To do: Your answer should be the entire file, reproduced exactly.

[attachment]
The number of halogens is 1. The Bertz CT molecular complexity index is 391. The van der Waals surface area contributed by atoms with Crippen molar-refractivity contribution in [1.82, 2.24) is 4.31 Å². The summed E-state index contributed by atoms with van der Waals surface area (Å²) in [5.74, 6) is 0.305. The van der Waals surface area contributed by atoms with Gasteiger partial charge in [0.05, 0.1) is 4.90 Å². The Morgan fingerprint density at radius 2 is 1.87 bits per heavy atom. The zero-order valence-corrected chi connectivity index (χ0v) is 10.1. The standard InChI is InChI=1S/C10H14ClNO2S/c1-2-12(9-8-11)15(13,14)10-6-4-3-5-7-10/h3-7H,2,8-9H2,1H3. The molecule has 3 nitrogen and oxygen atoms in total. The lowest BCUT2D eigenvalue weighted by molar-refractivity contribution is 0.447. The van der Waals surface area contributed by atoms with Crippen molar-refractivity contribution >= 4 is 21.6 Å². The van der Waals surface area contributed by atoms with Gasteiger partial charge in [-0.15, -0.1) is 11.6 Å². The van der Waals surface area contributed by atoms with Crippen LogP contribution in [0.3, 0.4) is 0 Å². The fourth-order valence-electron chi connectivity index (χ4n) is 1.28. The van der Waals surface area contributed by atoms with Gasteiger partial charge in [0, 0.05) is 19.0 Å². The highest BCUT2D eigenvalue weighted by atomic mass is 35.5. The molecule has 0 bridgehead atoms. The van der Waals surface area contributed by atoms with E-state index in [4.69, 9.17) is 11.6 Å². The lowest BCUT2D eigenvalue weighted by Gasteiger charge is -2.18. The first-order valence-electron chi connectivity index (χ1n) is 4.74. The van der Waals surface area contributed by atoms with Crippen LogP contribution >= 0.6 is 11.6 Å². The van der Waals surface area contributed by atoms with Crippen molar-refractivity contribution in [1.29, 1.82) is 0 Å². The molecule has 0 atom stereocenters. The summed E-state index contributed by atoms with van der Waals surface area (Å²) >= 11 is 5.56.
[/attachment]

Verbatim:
The number of halogens is 1. The Bertz CT molecular complexity index is 391. The van der Waals surface area contributed by atoms with Crippen molar-refractivity contribution in [1.82, 2.24) is 4.31 Å². The summed E-state index contributed by atoms with van der Waals surface area (Å²) in [5.74, 6) is 0.305. The van der Waals surface area contributed by atoms with Gasteiger partial charge in [0.05, 0.1) is 4.90 Å². The Morgan fingerprint density at radius 2 is 1.87 bits per heavy atom. The zero-order valence-corrected chi connectivity index (χ0v) is 10.1. The standard InChI is InChI=1S/C10H14ClNO2S/c1-2-12(9-8-11)15(13,14)10-6-4-3-5-7-10/h3-7H,2,8-9H2,1H3. The molecule has 3 nitrogen and oxygen atoms in total. The lowest BCUT2D eigenvalue weighted by molar-refractivity contribution is 0.447. The van der Waals surface area contributed by atoms with Crippen molar-refractivity contribution >= 4 is 21.6 Å². The van der Waals surface area contributed by atoms with Gasteiger partial charge in [-0.15, -0.1) is 11.6 Å². The van der Waals surface area contributed by atoms with Crippen LogP contribution in [0.3, 0.4) is 0 Å². The fourth-order valence-electron chi connectivity index (χ4n) is 1.28. The van der Waals surface area contributed by atoms with Gasteiger partial charge in [0, 0.05) is 19.0 Å². The highest BCUT2D eigenvalue weighted by atomic mass is 35.5. The molecule has 0 bridgehead atoms. The van der Waals surface area contributed by atoms with E-state index in [4.69, 9.17) is 11.6 Å². The lowest BCUT2D eigenvalue weighted by Gasteiger charge is -2.18. The first-order valence-electron chi connectivity index (χ1n) is 4.74. The van der Waals surface area contributed by atoms with Crippen LogP contribution >= 0.6 is 11.6 Å². The van der Waals surface area contributed by atoms with Crippen molar-refractivity contribution in [1.29, 1.82) is 0 Å². The molecule has 0 atom stereocenters. The summed E-state index contributed by atoms with van der Waals surface area (Å²) >= 11 is 5.56.